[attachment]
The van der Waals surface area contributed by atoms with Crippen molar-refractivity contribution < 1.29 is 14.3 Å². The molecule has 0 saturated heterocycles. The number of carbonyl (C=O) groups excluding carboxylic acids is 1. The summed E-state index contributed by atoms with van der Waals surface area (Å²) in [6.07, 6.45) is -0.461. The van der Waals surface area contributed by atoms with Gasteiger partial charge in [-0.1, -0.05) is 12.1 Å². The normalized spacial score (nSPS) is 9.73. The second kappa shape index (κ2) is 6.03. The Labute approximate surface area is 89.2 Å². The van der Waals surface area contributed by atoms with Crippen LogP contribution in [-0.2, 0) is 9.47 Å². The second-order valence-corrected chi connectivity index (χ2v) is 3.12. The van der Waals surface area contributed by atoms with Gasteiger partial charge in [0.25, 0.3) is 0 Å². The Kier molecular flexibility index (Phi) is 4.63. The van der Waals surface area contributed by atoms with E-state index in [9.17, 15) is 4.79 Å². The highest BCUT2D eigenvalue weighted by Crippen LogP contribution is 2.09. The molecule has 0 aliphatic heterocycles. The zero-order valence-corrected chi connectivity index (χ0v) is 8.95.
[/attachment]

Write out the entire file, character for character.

The van der Waals surface area contributed by atoms with Crippen molar-refractivity contribution < 1.29 is 14.3 Å². The molecule has 0 saturated heterocycles. The number of carbonyl (C=O) groups excluding carboxylic acids is 1. The summed E-state index contributed by atoms with van der Waals surface area (Å²) in [6.07, 6.45) is -0.461. The van der Waals surface area contributed by atoms with Gasteiger partial charge in [-0.1, -0.05) is 12.1 Å². The normalized spacial score (nSPS) is 9.73. The second kappa shape index (κ2) is 6.03. The Labute approximate surface area is 89.2 Å². The van der Waals surface area contributed by atoms with Crippen LogP contribution in [-0.2, 0) is 9.47 Å². The second-order valence-corrected chi connectivity index (χ2v) is 3.12. The van der Waals surface area contributed by atoms with Gasteiger partial charge in [0.25, 0.3) is 0 Å². The Kier molecular flexibility index (Phi) is 4.63. The van der Waals surface area contributed by atoms with E-state index in [9.17, 15) is 4.79 Å². The highest BCUT2D eigenvalue weighted by Crippen LogP contribution is 2.09. The molecule has 0 aliphatic heterocycles. The zero-order valence-corrected chi connectivity index (χ0v) is 8.95.